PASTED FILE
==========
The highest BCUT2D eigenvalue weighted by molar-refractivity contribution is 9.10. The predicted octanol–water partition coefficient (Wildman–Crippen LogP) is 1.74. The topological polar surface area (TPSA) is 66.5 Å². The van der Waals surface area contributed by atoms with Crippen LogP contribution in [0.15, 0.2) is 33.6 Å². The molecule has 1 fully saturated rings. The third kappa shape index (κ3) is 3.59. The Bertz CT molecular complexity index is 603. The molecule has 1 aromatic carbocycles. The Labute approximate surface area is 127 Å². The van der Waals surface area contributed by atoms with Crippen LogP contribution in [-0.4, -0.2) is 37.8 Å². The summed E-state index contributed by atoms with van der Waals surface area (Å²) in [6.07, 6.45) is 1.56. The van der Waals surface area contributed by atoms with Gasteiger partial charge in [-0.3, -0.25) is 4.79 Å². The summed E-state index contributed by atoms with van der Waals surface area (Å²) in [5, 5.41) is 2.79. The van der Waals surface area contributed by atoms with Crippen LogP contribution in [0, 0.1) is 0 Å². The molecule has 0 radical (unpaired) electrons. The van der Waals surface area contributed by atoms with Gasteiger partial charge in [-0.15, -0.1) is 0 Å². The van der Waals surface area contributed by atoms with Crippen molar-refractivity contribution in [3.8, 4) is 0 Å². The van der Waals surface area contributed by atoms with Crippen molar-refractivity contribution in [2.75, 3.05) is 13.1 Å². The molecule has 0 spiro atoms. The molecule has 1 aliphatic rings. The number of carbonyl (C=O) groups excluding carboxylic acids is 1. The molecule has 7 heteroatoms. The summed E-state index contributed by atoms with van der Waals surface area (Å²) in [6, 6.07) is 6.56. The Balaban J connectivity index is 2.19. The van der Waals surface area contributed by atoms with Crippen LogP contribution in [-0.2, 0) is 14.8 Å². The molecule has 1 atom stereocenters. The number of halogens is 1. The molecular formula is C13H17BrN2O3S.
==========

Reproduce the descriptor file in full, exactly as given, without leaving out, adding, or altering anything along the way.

The highest BCUT2D eigenvalue weighted by molar-refractivity contribution is 9.10. The predicted octanol–water partition coefficient (Wildman–Crippen LogP) is 1.74. The topological polar surface area (TPSA) is 66.5 Å². The van der Waals surface area contributed by atoms with Crippen LogP contribution in [0.15, 0.2) is 33.6 Å². The molecule has 1 fully saturated rings. The third kappa shape index (κ3) is 3.59. The Bertz CT molecular complexity index is 603. The molecule has 1 aromatic carbocycles. The Labute approximate surface area is 127 Å². The van der Waals surface area contributed by atoms with Crippen LogP contribution in [-0.4, -0.2) is 37.8 Å². The summed E-state index contributed by atoms with van der Waals surface area (Å²) in [6.07, 6.45) is 1.56. The van der Waals surface area contributed by atoms with Gasteiger partial charge in [-0.3, -0.25) is 4.79 Å². The summed E-state index contributed by atoms with van der Waals surface area (Å²) in [5, 5.41) is 2.79. The van der Waals surface area contributed by atoms with Crippen LogP contribution in [0, 0.1) is 0 Å². The molecule has 0 radical (unpaired) electrons. The van der Waals surface area contributed by atoms with Gasteiger partial charge in [-0.15, -0.1) is 0 Å². The van der Waals surface area contributed by atoms with Crippen molar-refractivity contribution in [3.8, 4) is 0 Å². The van der Waals surface area contributed by atoms with Crippen molar-refractivity contribution in [2.75, 3.05) is 13.1 Å². The molecule has 0 spiro atoms. The molecule has 1 aliphatic rings. The number of carbonyl (C=O) groups excluding carboxylic acids is 1. The molecule has 7 heteroatoms. The summed E-state index contributed by atoms with van der Waals surface area (Å²) in [6, 6.07) is 6.56. The Balaban J connectivity index is 2.19. The van der Waals surface area contributed by atoms with Crippen LogP contribution in [-0.2, 0) is 14.8 Å². The molecule has 1 atom stereocenters. The number of halogens is 1. The molecular formula is C13H17BrN2O3S.